Rotterdam catches floating plastics
Rotterdam catches – a part of – the floating plastics and other debris.
Plastics in the oceans have to be reduced.
It’s the mission of the Dutch student Boyan Slat and now extended by the city of Rotterdam.
The result of recycled plastic: a floating park
On 4 July 2018, the first Plastic Recycled Park has been opened in the Rotterdam Rijnhaven, called Floating Pavilion. Floating dirt from the harbors and rivers has been collected and processed into a floating park of 140 m2.
The goal of this iconic Recycled Park is to show that recycled plastic from the river can be a valuable raw material for reuse. By reusing the recovered plastic and making floating building blocks out of it, the building blocks provide a new landscaping This green floating park is an added value for the city and has an ecological function in the river as a habitat for snails, flatworms, larvae, water beetles and more.
In 2016. Rotterdam, capital of the North Sea Delta in the Netherlands, launched three platforms to catch floating plastic debris before it enters the sea.
Last year, Rotterdam posted three plastic traps at strategic locations along the riverside to stop flowing the waste before it reaches the North Sea and disappears in the sea. The collected plastics will be reused and shown as a kind of floating city park, made by artists.
A first step towards a plastic-free river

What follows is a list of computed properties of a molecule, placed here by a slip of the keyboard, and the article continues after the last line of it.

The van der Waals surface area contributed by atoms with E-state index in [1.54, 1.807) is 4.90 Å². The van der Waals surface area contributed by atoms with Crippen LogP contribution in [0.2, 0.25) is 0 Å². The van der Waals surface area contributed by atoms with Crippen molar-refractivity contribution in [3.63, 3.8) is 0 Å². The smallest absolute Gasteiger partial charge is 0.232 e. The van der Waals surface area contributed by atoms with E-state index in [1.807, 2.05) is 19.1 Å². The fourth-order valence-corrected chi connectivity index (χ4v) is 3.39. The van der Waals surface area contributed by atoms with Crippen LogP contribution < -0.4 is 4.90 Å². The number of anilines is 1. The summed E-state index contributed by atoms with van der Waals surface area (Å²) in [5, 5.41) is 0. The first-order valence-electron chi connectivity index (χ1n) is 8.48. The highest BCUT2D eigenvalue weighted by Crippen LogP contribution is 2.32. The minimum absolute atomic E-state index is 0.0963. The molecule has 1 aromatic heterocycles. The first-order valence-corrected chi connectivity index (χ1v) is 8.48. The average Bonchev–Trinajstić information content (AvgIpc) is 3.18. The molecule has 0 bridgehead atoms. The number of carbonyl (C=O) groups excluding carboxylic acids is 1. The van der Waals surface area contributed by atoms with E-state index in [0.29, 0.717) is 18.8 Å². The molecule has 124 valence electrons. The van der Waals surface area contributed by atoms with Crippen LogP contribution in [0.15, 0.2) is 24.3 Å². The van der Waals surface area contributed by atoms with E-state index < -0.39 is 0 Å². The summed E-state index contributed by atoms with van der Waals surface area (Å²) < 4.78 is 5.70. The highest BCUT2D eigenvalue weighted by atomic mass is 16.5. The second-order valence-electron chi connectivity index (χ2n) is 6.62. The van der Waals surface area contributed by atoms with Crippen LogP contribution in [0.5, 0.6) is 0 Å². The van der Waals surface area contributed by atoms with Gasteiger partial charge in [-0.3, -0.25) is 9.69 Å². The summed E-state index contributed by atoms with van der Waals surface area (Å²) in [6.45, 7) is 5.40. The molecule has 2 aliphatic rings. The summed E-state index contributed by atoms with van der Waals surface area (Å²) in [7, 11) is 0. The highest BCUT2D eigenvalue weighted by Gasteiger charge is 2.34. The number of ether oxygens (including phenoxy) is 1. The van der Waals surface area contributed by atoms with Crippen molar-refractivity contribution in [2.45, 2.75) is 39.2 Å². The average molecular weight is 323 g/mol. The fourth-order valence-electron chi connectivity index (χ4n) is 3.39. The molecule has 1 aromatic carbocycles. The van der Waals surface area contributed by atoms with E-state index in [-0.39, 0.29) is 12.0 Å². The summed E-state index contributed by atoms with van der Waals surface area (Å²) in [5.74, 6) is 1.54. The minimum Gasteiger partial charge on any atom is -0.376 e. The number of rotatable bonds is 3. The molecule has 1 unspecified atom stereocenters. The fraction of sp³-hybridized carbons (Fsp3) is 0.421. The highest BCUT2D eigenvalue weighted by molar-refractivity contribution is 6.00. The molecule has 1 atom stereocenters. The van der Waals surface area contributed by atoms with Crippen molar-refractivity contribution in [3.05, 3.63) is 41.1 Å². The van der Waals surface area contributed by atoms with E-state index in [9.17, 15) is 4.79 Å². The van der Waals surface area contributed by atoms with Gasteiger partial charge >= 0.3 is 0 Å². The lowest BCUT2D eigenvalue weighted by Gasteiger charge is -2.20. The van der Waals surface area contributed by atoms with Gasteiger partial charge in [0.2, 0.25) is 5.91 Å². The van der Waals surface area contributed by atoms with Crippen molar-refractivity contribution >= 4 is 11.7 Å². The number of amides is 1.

Ramon Knoester, promoter of the initiative:
“If we absorb all the plastic in the city and in the harbor, we are contributing to decrease the expansion of the plastic soup in our seas and oceans.”
The architect has developed the plastic traps. Until now, the harvest is not as big als he expected. But his is optimistic:
Based on what is found on the banks, we expect to collect 10 to 20 tons of plastic per year. It will be roughly a quarter of the plastic that flows through the River Maas.
The costs of the three plastic catchers was 200,000 euros. The money has been raised by the municipality, the government and private funders. If the first three platforms are functioning as desired, the number of platforms will be expanded to eight.
Video Recycled Park by WHIM Architecture
About the river Meuse
The river Meuse is a 950 kilometer long river in Western Europe. Because it’s mainly fed by rainwater, the water level can vary a lot. The Meuse rises in France, then still flows through Belgium and the Nederlands. In the Netherlands, the Meuse – one of the major rivers that flows in the river Delta, the water flows into the North Sea.